The Irving building’s entrance pavilion rises to meet the challenge of appropriately terminating the Tuck Mall axis. Sitting proud of the building’s brick façade, not only does it provide a strong vertical element that glows as a beacon at night, it also demonstrates the institute’s energy mission: the pavilion is a thermal vent, a central element in the building’s impressive natural ventilation system. Visitors to the West End can see the pavilion’s windows and shades automatically opening and closing in response to climatic conditions. At night, the pavilion’s lights can be set to glow different colors based on the building’s energy performance that day. The Irving building’s pavilion is therefore a compelling visual and symbolic counterpoint to Baker Library’s tower; a symbol of academic research facing a demonstration of research-in-action.
Axis 3: Brandon Avenue Green Street (University of Virginia)
Brandon Avenue is located south of the Jeffersonian Academical Village on the UVA grounds. It has recently been redeveloped as a student-focused “Green Street”; a working bioretention landscape runs the center of its length, mixing plants and hardscape to treat area stormwater. Sited at the terminus of the avenue, the new Bond House residence hall anchors the green street.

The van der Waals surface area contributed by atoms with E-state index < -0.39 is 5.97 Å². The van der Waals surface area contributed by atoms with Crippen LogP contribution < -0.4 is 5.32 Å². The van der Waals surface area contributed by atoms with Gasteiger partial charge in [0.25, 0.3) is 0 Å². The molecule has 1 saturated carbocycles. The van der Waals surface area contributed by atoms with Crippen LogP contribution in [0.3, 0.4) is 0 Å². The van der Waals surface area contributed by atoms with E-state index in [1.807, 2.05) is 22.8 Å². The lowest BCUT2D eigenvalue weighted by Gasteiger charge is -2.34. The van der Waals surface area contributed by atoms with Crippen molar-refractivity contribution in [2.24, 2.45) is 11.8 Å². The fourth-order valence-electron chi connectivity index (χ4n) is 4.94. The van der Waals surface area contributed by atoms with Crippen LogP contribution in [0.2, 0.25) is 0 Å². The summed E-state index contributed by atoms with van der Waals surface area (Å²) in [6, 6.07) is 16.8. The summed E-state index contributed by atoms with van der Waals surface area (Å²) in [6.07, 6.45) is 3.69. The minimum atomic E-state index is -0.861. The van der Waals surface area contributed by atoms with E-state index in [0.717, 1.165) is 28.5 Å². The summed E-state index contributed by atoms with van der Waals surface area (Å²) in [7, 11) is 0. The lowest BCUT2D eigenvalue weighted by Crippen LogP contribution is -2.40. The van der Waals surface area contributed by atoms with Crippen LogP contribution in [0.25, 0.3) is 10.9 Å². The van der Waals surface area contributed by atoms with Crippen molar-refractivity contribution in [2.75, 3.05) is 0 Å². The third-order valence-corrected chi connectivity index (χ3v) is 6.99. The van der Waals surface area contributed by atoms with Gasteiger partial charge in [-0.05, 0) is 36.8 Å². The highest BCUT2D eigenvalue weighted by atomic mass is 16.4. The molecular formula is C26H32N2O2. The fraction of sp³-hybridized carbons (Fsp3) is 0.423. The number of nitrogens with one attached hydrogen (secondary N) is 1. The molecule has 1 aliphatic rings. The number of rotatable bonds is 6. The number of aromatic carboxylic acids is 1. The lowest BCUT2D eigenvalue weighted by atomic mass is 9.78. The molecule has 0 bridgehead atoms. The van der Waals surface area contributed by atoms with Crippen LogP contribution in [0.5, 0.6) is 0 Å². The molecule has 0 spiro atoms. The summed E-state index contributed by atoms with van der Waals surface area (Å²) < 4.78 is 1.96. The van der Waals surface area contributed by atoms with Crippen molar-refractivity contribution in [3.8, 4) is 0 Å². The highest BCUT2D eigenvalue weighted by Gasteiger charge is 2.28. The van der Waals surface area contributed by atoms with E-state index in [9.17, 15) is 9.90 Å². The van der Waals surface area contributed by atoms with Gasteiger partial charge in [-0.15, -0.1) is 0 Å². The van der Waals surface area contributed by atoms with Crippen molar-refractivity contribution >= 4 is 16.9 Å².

Bond House had fewer conditions constraining its response to its axis than the Irving Institute or Chao Center. Existing buildings on Brandon Avenue were clad in traditional UVA brick and cast stone trim, and new construction was required to follow suit, with height limitations clearly defined, but Brandon Avenue was not part of the historic campus core, and the Bond House site was not located opposite another building. The axis it needed to respond to, therefore, consisted entirely of the unique, functional green space leading to its site.